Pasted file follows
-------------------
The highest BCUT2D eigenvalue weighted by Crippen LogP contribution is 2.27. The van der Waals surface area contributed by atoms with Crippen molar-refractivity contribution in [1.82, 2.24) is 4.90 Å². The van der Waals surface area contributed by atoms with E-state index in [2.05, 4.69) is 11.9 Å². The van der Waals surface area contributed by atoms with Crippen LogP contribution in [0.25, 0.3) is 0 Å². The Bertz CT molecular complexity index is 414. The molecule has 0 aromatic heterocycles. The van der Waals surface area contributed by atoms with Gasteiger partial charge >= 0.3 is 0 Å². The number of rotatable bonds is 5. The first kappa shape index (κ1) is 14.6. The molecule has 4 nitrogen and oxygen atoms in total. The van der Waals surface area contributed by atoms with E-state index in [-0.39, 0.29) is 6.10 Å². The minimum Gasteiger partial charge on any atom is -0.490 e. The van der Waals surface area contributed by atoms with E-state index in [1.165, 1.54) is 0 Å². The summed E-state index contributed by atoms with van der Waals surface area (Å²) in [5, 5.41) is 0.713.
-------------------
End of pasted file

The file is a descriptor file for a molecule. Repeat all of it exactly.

The highest BCUT2D eigenvalue weighted by Crippen LogP contribution is 2.27. The van der Waals surface area contributed by atoms with Crippen molar-refractivity contribution in [1.82, 2.24) is 4.90 Å². The van der Waals surface area contributed by atoms with E-state index in [2.05, 4.69) is 11.9 Å². The van der Waals surface area contributed by atoms with Crippen LogP contribution in [0.25, 0.3) is 0 Å². The Bertz CT molecular complexity index is 414. The molecule has 0 aromatic heterocycles. The van der Waals surface area contributed by atoms with Gasteiger partial charge >= 0.3 is 0 Å². The number of rotatable bonds is 5. The first kappa shape index (κ1) is 14.6. The molecule has 4 nitrogen and oxygen atoms in total. The van der Waals surface area contributed by atoms with E-state index in [-0.39, 0.29) is 6.10 Å². The minimum Gasteiger partial charge on any atom is -0.490 e. The van der Waals surface area contributed by atoms with E-state index in [1.165, 1.54) is 0 Å². The summed E-state index contributed by atoms with van der Waals surface area (Å²) in [5, 5.41) is 0.713.